University of Perugia, Italy, and IZA, Germany
IZA World of Labor role
Assistant Professor, University of Perugia, Italy
Labor and demographic economics, family economics, development economics, public economics
Positions/functions as a policy advisor
Consultant to UNU-WIDER (2015–2016); Consultant to Israeli National Insurance Institute (2009–2012); Consultant to Institute for Fiscal Studies (Madrid) (2009–2011); Consultant to United Nation Development Program (2009–2011); Consultant to European Parliament (2009–)
Associate Professor, Department of Applied Economics, University of the Balearic Islands, Spain (2013–); Assistant Professor, Department of Applied Economics, University of the Balearic Islands (2011–2013); Research Fellow, Microsimula Unit, Paris School of Economics (2010–2011)
PhD Development Economics, University of Florence, 2010
"Women and poverty: Insights from individual consumption in Albania." Review of Economics of the Household (Forthcoming) (with G. Betti and L. Piccoli).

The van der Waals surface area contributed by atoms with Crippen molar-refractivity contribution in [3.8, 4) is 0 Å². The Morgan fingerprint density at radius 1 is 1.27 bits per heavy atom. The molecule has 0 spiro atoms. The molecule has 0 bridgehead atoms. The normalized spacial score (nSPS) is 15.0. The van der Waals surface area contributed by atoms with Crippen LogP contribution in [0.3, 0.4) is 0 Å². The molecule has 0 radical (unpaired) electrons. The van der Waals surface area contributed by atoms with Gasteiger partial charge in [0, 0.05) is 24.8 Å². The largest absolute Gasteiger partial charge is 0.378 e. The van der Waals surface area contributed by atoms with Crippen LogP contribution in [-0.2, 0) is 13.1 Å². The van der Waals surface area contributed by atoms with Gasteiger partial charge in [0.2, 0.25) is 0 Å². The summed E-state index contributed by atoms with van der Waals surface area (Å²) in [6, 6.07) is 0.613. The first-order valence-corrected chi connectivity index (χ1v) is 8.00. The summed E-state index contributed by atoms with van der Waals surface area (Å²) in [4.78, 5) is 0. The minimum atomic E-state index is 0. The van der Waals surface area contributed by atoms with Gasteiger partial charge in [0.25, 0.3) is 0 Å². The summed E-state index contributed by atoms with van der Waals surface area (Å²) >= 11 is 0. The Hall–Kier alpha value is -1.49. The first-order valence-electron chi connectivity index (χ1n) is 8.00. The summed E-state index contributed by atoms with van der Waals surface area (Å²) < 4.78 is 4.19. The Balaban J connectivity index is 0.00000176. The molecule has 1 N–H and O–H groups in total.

"Keeping inequality at home: The genesis of gender roles in housework." Labour Economics 58 (2019): 52–68
“Intrahousehold distribution in migrant-sending families.” Journal of Demographic Economics 84 (2018): 107–148 (with F. Perali and L. Piccoli).
“Parental alcohol consumption and adult children's educational attainment.” Economics & Human Biology 28 (2018): 132–145 (with L. Piccoli).
“Optimal taxation, social preferences and the four worlds of welfare capitalism in Europe.” Economica 82 (2015): 448–485 (with A. Spadaro and L. Piccoli).
Access to education has been hampered by economic and family shocks in south-east Europe and countries of the former Soviet UnionLucia Mangiavacchi, October 2016Compared to developing economies, European transition economies had high levels of human capital when their transitions began, but a lack of resources and policies to protect poor families hampered children’s access to education, especially for non-compulsory school grades. Different phenomena associated with transition also negatively affected children’s education: e.g. parental absence due to migration, health problems, and alcohol abuse. These findings call for a greater policy focus on education and for monitoring of the schooling progress of children in special family circumstances.MoreLess